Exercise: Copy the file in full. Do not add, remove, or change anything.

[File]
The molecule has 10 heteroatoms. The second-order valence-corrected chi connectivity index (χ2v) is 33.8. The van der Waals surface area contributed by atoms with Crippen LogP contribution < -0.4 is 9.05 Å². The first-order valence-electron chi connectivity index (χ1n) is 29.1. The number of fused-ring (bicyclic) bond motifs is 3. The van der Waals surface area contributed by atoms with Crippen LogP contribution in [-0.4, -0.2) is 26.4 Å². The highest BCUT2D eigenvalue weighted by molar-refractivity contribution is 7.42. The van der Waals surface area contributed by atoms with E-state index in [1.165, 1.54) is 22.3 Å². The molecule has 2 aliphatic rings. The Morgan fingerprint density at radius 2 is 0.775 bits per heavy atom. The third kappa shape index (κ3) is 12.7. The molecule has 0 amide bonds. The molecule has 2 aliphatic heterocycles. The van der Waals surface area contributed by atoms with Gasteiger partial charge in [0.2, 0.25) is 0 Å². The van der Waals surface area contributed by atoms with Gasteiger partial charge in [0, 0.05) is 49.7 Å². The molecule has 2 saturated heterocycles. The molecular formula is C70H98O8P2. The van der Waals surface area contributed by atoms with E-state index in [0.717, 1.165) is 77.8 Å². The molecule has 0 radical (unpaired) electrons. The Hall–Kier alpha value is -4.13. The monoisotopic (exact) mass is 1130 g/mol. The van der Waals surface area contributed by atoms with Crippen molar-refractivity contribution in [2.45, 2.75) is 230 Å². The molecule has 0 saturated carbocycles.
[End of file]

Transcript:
The molecule has 10 heteroatoms. The second-order valence-corrected chi connectivity index (χ2v) is 33.8. The van der Waals surface area contributed by atoms with Crippen LogP contribution < -0.4 is 9.05 Å². The first-order valence-electron chi connectivity index (χ1n) is 29.1. The number of fused-ring (bicyclic) bond motifs is 3. The van der Waals surface area contributed by atoms with Crippen LogP contribution in [-0.4, -0.2) is 26.4 Å². The highest BCUT2D eigenvalue weighted by molar-refractivity contribution is 7.42. The van der Waals surface area contributed by atoms with E-state index in [1.165, 1.54) is 22.3 Å². The molecule has 2 aliphatic rings. The Morgan fingerprint density at radius 2 is 0.775 bits per heavy atom. The third kappa shape index (κ3) is 12.7. The molecule has 0 amide bonds. The molecule has 2 aliphatic heterocycles. The van der Waals surface area contributed by atoms with Gasteiger partial charge in [0.2, 0.25) is 0 Å². The van der Waals surface area contributed by atoms with Gasteiger partial charge in [0, 0.05) is 49.7 Å². The molecule has 2 saturated heterocycles. The molecular formula is C70H98O8P2. The van der Waals surface area contributed by atoms with E-state index in [0.717, 1.165) is 77.8 Å². The molecule has 0 radical (unpaired) electrons. The Hall–Kier alpha value is -4.13. The monoisotopic (exact) mass is 1130 g/mol. The van der Waals surface area contributed by atoms with Crippen molar-refractivity contribution in [2.45, 2.75) is 230 Å². The molecule has 0 saturated carbocycles.